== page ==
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Family Farms Feed Michigan's Future (4F) Coalition Announced Coalition Formed to Raise Public Awareness of Michigan's Agricultural Crisis

Contact: Denise Yockey
Executive Director
Michigan Apple Committee

John Bakker,
Executive Director
Michigan Asparagus Advisory Board

(Lansing) With the backing of 17 of Michigan's agricultural commodity community, the formation of the Family Farms Feed Michigan's Future (4F) Coalition was announced today.

The coalition was formed to raise the public's awareness of the severe labor shortage Michigan's fruit, vegetable and flower growers are experiencing this year. The lack of willing and able seasonal harvesters of some of Michigan's key crops has already severely damaged Michigan's asparagus harvest and the issue is barreling headlong into a full-blown crisis for the state's already struggling economy.

“Michigan's agricultural community, the state's second largest industry, is in the midst of a crisis,” said Denise Yockey, Executive Director of the Michigan Apple Committee. “If Congress doesn't pass an acceptable guest worker program this year, the impact on Michigan growers will be devastating.”

Michigan's, and the nation's, family farms have relied on a migrant work force for more than 100 years. Over the last thirty years, most of those workers have come from Mexico because jobs such as these that are transient, require a skilled work force and are highly labor intensive are just not attracting American workers – even with the state facing an unemployment rate 6.5 percent.

Last year alone, an estimated twenty percent of Michigan apples either went un-harvested or were sold for juice rather than in the higher value fresh market. With the rhetoric over immigration reform heating up in Washington, growers want the public to be aware that we can't throw the baby out with the bathwater.

“Growers are in a crisis, we don't have the labor pool we need, and we can't just stand by and watch our crops – and our industry – whither on the vine or fall from the tree,” added Yockey. “Michigan is the nation's fourth largest user of migrant workers because we grow so many high-value fruit, vegetable and nursery crops.”

The coalition is comprised of the following Michigan commodity groups: Michigan Agri-Business Association, Michigan Apple Committee, MACMA – Apple Committee, Michigan Asparagus Advisory Board, Michigan Blueberry Advisory Committee, Michigan Celery Promotion Coop., Inc., Michigan Cherry Committee, Michigan Christmas Tree Association, Michigan Floriculture Association, Michigan Food Processors Association, Michigan Nursery and Landscape Association, Michigan Peach Sponsors, Michigan Plum Advisory Board, Michigan State Horticulture Society, Michigan Turfgrass Foundation, Michigan Vegetable Council and Wine Michigan.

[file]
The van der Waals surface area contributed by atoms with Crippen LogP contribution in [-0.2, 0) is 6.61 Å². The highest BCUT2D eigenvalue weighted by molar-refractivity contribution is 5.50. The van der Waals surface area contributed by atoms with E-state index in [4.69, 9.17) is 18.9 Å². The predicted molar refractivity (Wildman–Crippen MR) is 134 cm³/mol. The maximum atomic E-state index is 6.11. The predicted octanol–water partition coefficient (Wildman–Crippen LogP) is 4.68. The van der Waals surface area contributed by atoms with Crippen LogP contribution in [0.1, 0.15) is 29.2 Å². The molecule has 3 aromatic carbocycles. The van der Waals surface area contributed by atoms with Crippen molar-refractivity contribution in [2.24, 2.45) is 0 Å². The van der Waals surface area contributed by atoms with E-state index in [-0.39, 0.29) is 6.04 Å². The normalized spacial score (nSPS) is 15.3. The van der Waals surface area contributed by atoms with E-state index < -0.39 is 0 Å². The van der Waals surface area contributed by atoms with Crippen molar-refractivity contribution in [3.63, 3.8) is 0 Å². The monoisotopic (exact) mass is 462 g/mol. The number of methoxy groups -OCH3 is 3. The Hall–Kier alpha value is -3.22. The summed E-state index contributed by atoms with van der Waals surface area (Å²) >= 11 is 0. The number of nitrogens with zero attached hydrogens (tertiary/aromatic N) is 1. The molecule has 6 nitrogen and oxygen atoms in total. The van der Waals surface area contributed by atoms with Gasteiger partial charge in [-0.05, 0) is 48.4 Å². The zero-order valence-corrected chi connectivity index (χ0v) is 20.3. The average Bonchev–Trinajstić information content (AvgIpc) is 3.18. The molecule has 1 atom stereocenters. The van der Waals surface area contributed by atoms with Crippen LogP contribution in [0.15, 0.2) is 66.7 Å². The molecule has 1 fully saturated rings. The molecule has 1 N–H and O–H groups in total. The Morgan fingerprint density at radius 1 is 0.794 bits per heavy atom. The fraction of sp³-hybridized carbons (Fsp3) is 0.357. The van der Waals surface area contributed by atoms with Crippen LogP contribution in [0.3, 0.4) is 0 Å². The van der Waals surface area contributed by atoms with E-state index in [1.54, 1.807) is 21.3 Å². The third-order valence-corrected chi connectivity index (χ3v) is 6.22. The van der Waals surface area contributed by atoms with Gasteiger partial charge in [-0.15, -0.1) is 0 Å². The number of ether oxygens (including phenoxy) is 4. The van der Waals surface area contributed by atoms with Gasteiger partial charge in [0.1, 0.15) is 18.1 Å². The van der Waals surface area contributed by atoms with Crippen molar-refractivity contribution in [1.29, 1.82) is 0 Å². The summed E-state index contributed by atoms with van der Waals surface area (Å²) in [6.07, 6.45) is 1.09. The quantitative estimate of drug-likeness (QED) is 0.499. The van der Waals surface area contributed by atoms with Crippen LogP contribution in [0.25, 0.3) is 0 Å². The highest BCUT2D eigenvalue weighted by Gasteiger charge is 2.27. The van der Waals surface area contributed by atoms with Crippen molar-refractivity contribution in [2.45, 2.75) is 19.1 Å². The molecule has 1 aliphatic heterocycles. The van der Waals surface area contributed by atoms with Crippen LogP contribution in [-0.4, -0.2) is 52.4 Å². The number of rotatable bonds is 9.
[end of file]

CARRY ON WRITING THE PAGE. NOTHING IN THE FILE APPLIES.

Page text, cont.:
“Family farmers built our nation. The ethics of hard work, responsibility, community service and activism came from the foundation of the family farm,” said John Bakker, Executive Director of the Michigan Asparagus Advisory Board. “For years, working with our hands, we've fed our nation and the world – now we need America's hand in passing a guest worker program this year. If not, more family farms will close their doors for good, and the family farm in Michigan will disappear more rapidly from our landscape.”

The mission of the 4F Coalition is to raise public awareness for the importance of federal legislation that would provide the agricultural community with revised guest worker legislation that includes the following elements:

    1.    An electronic verification system for guest workers,
    2.    A way to maintain current workers until a new system is in place, and
    3.    A regulated and dependable supply of new guest workers.
“If Michigan's fruits, vegetables and flowers go unharvested, it just means that consumers will purchase produce grown in China, Central and South America,” added Bakker. “We've already exported thousands of manufacturing jobs to China, we can't afford to export our agricultural jobs, too.”

“Migrant workers make jobs, they don't take them,” added Bakker. “The labor of each migrant worker creates three good paying jobs, and migrants contribute substantially to local economies by spending 50 percent – 75 percent of their earnings in the community in which they are working.”

“Immigration reform has become a ‘hot-button' issue in Michigan and across the nation, dominating talk radio and television news programming,” said Yockey. “Farmers are stuck in the middle of this raging debate. We don't oppose immigration reform, nor do we oppose necessary measures to make our borders safe. But there is a way to protect our citizens while at the same time ensuring the survival of our agricultural industry too. We are urging people to make their voices heard in supporting Michigan's growers.”